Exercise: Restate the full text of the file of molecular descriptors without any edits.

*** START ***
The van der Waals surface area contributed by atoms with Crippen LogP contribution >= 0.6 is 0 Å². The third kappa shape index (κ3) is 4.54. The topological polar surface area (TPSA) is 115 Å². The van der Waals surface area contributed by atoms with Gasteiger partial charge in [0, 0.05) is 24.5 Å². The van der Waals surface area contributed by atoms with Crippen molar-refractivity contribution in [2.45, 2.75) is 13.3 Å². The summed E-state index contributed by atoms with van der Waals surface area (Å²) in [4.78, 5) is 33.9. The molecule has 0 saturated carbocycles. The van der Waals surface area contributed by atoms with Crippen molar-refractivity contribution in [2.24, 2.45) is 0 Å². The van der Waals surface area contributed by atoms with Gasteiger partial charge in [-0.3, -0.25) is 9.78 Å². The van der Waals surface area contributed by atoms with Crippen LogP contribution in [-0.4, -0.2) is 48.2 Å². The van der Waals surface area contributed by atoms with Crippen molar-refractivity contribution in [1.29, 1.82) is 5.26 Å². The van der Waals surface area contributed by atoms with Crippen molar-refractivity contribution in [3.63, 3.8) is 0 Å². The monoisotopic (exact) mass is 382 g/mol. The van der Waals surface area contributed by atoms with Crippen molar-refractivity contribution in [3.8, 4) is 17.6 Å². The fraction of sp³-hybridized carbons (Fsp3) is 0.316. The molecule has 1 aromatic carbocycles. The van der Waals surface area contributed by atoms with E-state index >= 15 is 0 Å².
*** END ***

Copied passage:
The van der Waals surface area contributed by atoms with Crippen LogP contribution >= 0.6 is 0 Å². The third kappa shape index (κ3) is 4.54. The topological polar surface area (TPSA) is 115 Å². The van der Waals surface area contributed by atoms with Gasteiger partial charge in [0, 0.05) is 24.5 Å². The van der Waals surface area contributed by atoms with Crippen molar-refractivity contribution in [2.45, 2.75) is 13.3 Å². The summed E-state index contributed by atoms with van der Waals surface area (Å²) in [4.78, 5) is 33.9. The molecule has 0 saturated carbocycles. The van der Waals surface area contributed by atoms with Crippen molar-refractivity contribution in [2.24, 2.45) is 0 Å². The van der Waals surface area contributed by atoms with Gasteiger partial charge in [-0.3, -0.25) is 9.78 Å². The van der Waals surface area contributed by atoms with Crippen LogP contribution in [-0.4, -0.2) is 48.2 Å². The van der Waals surface area contributed by atoms with Crippen molar-refractivity contribution in [1.29, 1.82) is 5.26 Å². The van der Waals surface area contributed by atoms with Crippen molar-refractivity contribution in [3.63, 3.8) is 0 Å². The monoisotopic (exact) mass is 382 g/mol. The van der Waals surface area contributed by atoms with Crippen molar-refractivity contribution in [3.8, 4) is 17.6 Å². The fraction of sp³-hybridized carbons (Fsp3) is 0.316. The molecule has 1 aromatic carbocycles. The van der Waals surface area contributed by atoms with E-state index >= 15 is 0 Å².